- How could he deal with the guilt of throwing away tens of thousands of dollars on the education?
- How could he justify in his mind spending even more money on his education?
- Where on earth would he find time to go back to school and work full time?
He’s fortunate that he doesn’t have children or a wife to consider. If that’s what you’re battling with, I’m sure your list of questions to work out is even longer. These are realities for many people. It’s a difficult decision to make, and it’s easy to see why a person would be afraid to change careers.
These are the life-changing decisions that I was inspired by which turned my attention to life coaching.
Afraid to change careers – How DOES one go about making a difficult decision like this?
- Make a list. Your first line of defense is formulating a list like we did as to what exactly you are afraid of. Write it in detail. This is important because you will have homework. Highlight any concern that you have that impacts a loved one as this is the issue that gets the most focus. Your needs/wants vs. someone else’s is a bit more complex and needs tremendous attention.
- Research. With each issue, you will need a certain amount of research to “answer” them. Educate yourself about what will be involved with the new career. For example, what will be the financial investment be? Take into consideration what constraints you might have on re-educating yourself. Propose a hypothetical plan on how to fit this into your life.
- Visualize. Take your time and evaluate this fully before making your decision. Do yourself a favor and visualize what the steps would look like, especially if you were to be adding education on top of your full-time job and any family commitments that exist currently. You really need to understand what impact this career change will have on others that are close to you. The more you visualize HOW you can make this change, will become imprinted on your mind’s eye and will eventually become easier to embrace.
- Get uncomfortable. To gain strength, we can use fear itself. When you are too comfortable, it’s likely that you won’t grow. Learn to think of your fear as a sign that the experience will help you grow. Always reaching higher is what a fulfilling life is all about!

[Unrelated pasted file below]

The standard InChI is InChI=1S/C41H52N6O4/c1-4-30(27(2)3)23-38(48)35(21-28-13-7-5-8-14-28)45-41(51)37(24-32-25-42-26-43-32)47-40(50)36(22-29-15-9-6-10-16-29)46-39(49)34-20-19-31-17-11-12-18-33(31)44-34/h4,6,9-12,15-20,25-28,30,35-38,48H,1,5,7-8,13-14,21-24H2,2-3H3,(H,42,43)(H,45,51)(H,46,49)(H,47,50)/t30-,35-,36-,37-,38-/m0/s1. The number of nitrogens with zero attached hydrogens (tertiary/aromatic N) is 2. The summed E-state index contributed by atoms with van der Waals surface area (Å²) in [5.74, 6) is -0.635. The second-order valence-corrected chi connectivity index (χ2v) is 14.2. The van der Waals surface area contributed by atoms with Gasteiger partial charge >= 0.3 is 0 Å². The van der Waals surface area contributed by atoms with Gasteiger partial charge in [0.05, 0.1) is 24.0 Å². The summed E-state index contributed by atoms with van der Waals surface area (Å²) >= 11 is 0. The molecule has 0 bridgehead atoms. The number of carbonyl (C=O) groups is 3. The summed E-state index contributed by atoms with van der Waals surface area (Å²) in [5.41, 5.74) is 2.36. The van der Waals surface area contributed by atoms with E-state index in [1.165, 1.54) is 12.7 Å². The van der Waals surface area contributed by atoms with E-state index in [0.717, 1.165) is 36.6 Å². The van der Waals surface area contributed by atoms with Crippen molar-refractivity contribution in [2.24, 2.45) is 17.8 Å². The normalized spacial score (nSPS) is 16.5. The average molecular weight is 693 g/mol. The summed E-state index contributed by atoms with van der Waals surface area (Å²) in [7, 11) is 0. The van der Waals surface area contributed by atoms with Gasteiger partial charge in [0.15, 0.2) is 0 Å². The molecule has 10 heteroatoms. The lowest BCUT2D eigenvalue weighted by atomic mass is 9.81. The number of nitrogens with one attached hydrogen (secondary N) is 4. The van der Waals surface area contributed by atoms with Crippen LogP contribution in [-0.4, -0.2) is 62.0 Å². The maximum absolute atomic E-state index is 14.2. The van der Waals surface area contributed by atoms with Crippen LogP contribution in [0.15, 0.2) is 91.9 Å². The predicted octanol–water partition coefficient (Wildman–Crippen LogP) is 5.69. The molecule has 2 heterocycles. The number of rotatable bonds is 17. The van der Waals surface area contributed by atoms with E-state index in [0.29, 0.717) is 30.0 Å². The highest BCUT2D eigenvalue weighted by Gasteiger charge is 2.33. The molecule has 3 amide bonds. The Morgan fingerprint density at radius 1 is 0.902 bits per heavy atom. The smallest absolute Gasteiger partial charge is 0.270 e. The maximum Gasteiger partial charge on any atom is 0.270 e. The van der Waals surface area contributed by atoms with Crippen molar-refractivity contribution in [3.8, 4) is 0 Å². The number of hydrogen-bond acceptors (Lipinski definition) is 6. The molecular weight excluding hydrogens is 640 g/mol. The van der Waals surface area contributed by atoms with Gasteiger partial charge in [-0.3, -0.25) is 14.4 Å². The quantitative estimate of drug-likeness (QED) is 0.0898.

I can relate with my client. I’d been afraid to change careers once, too.
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Some people would say that I threw away my spa. I see it differently now. Instead, I can proudly say that I overcame my fear of the unknown. I had the strength to decide that being authentic was more important to me.
That’s what I want for you, too. I want you to be able to stand up for your long-term happiness, and place it as a higher priority than your comfort in this moment.
Who throws away a successful business? I suggest that people never look at it as if they are “throwing away” the career. You gained something from it. Experience. That is priceless… Above all else, it was a class in self-discovery.
Life isn’t a trial run, and it’s happening in the now. You have to take control, and decide if you want it to happen to you or for you. Realize that you deserve more than just to stay safe by being stagnant. No matter the cost, you deserve to be satisfied.
My client learned that he wasn’t fulfilled after listening to his gut. This is a major reason people change careers. Change is difficult all on its own. When money is tied to the decision or it impacts family members, changing careers should not be taken lightly . Where you ever faced with this dilemma? Leave your comment below and share how you overcame your fear of changing careers.
Don’t let fear of career change get to you. If you are afraid to quit your job or even if you have fear of failing at a job, answer these questions above to help you make the switch.